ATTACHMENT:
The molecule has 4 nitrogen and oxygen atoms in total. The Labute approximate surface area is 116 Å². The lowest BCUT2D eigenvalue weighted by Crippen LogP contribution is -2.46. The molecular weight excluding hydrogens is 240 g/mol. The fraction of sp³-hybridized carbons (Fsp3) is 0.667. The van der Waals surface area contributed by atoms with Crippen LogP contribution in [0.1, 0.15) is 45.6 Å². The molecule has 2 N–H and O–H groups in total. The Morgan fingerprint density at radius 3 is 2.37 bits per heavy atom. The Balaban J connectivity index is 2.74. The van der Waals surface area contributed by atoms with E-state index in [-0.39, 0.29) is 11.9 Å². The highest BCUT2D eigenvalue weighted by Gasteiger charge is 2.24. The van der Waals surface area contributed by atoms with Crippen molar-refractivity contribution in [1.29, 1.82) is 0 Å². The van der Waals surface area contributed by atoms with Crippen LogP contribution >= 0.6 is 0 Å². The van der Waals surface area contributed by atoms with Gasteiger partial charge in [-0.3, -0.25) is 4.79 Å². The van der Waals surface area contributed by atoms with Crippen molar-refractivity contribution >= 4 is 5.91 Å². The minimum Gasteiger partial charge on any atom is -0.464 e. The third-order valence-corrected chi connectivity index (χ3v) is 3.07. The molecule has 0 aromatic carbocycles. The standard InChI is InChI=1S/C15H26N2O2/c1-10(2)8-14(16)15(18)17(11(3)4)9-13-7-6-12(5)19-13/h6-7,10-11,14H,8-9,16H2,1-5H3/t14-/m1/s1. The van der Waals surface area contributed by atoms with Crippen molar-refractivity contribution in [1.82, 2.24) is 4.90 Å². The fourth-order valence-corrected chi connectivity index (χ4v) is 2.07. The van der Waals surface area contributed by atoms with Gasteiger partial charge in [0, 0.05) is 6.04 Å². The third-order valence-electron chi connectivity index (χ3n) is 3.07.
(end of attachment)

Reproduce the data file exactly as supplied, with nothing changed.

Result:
The molecule has 4 nitrogen and oxygen atoms in total. The Labute approximate surface area is 116 Å². The lowest BCUT2D eigenvalue weighted by Crippen LogP contribution is -2.46. The molecular weight excluding hydrogens is 240 g/mol. The fraction of sp³-hybridized carbons (Fsp3) is 0.667. The van der Waals surface area contributed by atoms with Crippen LogP contribution in [0.1, 0.15) is 45.6 Å². The molecule has 2 N–H and O–H groups in total. The Morgan fingerprint density at radius 3 is 2.37 bits per heavy atom. The Balaban J connectivity index is 2.74. The van der Waals surface area contributed by atoms with E-state index in [-0.39, 0.29) is 11.9 Å². The highest BCUT2D eigenvalue weighted by Gasteiger charge is 2.24. The van der Waals surface area contributed by atoms with Crippen molar-refractivity contribution in [1.29, 1.82) is 0 Å². The van der Waals surface area contributed by atoms with Crippen LogP contribution >= 0.6 is 0 Å². The van der Waals surface area contributed by atoms with Gasteiger partial charge in [-0.3, -0.25) is 4.79 Å². The van der Waals surface area contributed by atoms with Crippen molar-refractivity contribution >= 4 is 5.91 Å². The minimum Gasteiger partial charge on any atom is -0.464 e. The third-order valence-corrected chi connectivity index (χ3v) is 3.07. The molecule has 0 aromatic carbocycles. The standard InChI is InChI=1S/C15H26N2O2/c1-10(2)8-14(16)15(18)17(11(3)4)9-13-7-6-12(5)19-13/h6-7,10-11,14H,8-9,16H2,1-5H3/t14-/m1/s1. The van der Waals surface area contributed by atoms with Crippen molar-refractivity contribution in [1.82, 2.24) is 4.90 Å². The fourth-order valence-corrected chi connectivity index (χ4v) is 2.07. The van der Waals surface area contributed by atoms with Gasteiger partial charge in [0, 0.05) is 6.04 Å². The third-order valence-electron chi connectivity index (χ3n) is 3.07.